Peter Dula recently reviewed Espen Dahl’s Stanley Cavell, Religion, and Continental Philosophy for NDPR. The review begins:
For a long time, Stanley Cavell was the least read of his generation of American philosophical greats. Richard Rorty, Donald Davidson, John Rawls, Hilary Putnam, Arthur Danto and Thomas Kuhn all became famous (as famous as philosophers can be) while Cavell remained relatively obscure for most of his career. That has changed decisively since the early 2000s. In the last five years alone, almost 10 monographs have appeared on his work. Most of these are by literature professors, almost none, sadly, are by philosophers, and a few are by theologians and scholars of religion. The newest addition to the latter is Espen Dahl’s impressive book, one that lives up to every aspect of its title. Dahl has a comprehensive grasp on Cavell’s thought, is clearly a gifted theologian, and manages to place Cavell in conversation with continental thought as productively as anyone before him. Moreover, he does so in prose that is a model of clarity and brevity. Just see his overview of Cavell’s “ordinary” (7-13), which manages to be a frankly stunning six page summary of Cavell’s work as a whole.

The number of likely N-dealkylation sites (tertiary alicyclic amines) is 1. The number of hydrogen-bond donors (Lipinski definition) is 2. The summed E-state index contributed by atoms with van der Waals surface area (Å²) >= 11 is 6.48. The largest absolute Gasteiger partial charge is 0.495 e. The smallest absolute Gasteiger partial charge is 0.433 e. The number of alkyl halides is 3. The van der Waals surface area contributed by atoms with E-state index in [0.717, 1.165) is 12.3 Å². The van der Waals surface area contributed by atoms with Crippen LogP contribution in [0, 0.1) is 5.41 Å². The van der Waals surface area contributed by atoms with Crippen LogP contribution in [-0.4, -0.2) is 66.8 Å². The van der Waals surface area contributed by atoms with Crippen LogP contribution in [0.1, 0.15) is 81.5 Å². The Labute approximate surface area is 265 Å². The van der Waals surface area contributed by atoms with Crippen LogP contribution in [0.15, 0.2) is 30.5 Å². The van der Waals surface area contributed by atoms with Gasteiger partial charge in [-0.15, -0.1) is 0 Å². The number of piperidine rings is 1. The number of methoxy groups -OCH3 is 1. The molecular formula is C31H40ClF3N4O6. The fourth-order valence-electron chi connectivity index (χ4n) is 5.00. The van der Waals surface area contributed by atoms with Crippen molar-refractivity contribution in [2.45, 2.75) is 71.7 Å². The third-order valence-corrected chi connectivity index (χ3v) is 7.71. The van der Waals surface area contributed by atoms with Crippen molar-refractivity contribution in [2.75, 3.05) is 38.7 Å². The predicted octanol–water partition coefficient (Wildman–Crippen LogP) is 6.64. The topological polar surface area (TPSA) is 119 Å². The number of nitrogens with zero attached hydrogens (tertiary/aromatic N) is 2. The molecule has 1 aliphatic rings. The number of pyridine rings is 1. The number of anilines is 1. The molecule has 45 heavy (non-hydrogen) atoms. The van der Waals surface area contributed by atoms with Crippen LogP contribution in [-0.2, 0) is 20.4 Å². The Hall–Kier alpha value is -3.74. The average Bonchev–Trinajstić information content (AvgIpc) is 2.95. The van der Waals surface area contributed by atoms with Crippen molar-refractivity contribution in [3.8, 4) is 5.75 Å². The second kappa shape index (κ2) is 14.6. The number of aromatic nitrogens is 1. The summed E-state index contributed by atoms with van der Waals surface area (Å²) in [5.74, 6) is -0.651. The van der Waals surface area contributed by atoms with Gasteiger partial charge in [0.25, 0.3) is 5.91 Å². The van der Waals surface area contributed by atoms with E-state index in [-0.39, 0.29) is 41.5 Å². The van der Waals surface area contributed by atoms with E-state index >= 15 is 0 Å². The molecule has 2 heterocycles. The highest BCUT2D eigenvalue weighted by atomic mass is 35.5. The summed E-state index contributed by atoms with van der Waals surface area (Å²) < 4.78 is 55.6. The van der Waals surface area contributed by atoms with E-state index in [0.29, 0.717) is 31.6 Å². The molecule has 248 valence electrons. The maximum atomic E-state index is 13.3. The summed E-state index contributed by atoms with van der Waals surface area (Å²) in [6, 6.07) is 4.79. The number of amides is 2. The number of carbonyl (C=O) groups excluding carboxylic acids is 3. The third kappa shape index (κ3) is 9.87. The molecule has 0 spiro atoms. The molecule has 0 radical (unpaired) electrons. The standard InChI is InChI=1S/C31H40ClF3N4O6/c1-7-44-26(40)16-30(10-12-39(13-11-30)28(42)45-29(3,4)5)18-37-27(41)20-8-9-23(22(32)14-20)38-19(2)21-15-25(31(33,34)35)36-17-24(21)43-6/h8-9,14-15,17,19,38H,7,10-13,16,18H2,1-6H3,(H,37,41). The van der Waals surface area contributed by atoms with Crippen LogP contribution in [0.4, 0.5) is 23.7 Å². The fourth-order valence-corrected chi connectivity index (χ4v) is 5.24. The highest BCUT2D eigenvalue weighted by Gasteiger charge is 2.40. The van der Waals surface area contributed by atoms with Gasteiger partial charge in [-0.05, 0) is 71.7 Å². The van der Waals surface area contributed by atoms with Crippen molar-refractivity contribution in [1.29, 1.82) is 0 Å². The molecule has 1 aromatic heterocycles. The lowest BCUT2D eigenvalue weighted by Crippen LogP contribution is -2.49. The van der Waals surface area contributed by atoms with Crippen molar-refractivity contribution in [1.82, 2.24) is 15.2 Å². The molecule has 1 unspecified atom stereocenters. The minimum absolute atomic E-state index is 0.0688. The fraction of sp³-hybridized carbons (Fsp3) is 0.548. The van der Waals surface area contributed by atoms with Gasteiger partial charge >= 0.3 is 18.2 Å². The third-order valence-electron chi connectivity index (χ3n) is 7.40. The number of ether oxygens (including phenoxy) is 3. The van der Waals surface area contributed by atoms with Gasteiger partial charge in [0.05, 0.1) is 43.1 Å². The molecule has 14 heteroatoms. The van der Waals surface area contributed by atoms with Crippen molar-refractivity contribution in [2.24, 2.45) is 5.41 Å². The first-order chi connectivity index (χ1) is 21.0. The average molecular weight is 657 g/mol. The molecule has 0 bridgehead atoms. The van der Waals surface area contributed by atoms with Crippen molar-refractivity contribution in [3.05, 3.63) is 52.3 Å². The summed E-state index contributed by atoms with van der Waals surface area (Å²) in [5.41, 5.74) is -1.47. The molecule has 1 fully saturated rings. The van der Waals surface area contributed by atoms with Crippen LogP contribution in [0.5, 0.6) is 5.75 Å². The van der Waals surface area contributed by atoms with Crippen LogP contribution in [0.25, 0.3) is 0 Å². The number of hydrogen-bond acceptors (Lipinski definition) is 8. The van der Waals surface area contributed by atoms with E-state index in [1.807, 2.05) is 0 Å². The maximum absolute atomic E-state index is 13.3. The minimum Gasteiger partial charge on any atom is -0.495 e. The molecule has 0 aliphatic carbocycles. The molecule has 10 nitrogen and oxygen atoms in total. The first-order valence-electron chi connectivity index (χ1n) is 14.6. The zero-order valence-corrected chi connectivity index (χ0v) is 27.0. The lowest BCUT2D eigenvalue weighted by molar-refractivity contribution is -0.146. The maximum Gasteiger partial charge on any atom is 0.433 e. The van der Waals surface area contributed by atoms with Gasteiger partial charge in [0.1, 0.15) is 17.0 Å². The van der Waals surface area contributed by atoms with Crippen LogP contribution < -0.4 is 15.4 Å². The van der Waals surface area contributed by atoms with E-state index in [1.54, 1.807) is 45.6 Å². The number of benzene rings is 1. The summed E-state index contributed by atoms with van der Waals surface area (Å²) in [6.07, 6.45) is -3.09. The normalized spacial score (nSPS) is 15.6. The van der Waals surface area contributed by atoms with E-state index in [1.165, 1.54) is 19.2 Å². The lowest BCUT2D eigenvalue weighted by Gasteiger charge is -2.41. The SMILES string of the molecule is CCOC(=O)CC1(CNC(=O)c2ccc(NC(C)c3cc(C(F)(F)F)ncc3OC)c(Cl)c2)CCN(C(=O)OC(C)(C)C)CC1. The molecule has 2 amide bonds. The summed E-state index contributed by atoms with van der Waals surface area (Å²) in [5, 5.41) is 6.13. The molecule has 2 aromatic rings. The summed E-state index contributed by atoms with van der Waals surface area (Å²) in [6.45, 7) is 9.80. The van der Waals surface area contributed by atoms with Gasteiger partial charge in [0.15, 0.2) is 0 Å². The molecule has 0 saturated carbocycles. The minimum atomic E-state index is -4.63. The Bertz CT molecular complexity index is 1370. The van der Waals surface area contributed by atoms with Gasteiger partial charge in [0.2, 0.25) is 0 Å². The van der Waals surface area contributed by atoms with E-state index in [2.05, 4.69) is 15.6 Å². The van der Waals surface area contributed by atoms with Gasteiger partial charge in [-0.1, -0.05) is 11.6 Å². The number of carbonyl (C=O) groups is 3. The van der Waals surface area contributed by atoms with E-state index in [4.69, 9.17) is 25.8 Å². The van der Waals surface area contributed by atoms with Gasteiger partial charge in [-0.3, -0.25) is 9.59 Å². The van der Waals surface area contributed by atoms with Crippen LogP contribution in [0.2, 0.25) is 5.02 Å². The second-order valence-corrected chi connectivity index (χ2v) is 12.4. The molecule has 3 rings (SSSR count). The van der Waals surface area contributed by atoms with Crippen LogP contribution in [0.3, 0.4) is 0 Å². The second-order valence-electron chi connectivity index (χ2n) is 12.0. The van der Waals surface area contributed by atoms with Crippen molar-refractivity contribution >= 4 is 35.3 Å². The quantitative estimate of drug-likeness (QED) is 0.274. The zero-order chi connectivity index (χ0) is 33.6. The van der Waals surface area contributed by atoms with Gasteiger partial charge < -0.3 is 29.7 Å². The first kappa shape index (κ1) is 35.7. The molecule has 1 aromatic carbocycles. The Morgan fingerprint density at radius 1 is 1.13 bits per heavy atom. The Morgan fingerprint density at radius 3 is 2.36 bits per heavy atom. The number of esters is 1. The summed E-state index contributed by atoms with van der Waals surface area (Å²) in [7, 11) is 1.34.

The theologian drawn to Cavell has to first get past those early readings that understood Cavell as a secular and atheist philosopher, whether, like Richard Eldridge, they approve of his atheism or, like Judith Tonning and the early Stephen Mulhall, they disapprove. That reading flattens the complexity and ambivalence of Cavell’s many remarks on religion. Dahl follows an alternative line of thought, which argues for Cavell’s openness to religious and theological concerns. [Click here to continue reading]